There's a perfectly good reason to not use SPF. It breaks many, many valid mail setups. For example, any system that does any kind of mail forwarding.
Email is not a direct communication link. Email does not go directly from the sender's SMTP agent to the receiver's SMTP agent. It can, and often does, go through quite a few intermediary hosts. Some of those are internal network hosts which should be exempt from SPF, and some of those could be general "wild 'net" hosts... which also need to be exempt from SPF. Except there's no way to do that last bit.
DomainKeys avoids that problem. DomainKeys was designed with a little bit of a clue as to how the Internet and email/SMTP works. With DomainKeys, it doesn't matter which hosts a message goes through, as it doesn't try to do hostname/IP address validations like SPF. Instead, all it does is guarantee that the message has the correct authorization for the From: address domain.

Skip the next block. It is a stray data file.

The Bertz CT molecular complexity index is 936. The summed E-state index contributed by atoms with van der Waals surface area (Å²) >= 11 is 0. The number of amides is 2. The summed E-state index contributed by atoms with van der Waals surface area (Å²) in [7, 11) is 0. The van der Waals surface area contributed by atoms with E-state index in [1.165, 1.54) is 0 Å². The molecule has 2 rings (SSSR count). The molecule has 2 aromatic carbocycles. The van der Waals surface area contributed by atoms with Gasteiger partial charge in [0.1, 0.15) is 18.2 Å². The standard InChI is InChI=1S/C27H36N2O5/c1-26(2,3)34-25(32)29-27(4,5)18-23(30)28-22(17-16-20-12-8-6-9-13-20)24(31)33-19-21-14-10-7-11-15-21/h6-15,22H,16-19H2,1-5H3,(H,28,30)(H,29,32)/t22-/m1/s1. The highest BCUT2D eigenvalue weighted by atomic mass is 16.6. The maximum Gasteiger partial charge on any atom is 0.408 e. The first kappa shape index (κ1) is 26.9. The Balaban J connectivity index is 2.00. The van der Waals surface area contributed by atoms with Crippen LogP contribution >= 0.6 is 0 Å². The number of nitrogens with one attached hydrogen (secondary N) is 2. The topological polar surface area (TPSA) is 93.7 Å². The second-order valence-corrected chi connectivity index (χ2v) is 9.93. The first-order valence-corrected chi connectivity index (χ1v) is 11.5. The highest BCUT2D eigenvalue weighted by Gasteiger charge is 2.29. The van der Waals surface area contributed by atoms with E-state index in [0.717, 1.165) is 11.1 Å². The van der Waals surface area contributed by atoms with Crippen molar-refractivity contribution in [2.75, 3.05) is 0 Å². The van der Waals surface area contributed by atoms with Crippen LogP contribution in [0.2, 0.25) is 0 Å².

There are issues with DomainKeys with any service that _alters_ mail, such as many mailing lists, that will cause false negatives like SPF. These, at least, have a possible means of being fixed (most mail list software needs only a slight config tweak to make work with DomainKeys) unlike SPF's issues.
When it comes to mail, guys, you can't just evaluate it form a "good DNS usage" standpoint. Mail also uses SMTP. From an SMTP standpoint, SPF is horrendously broken.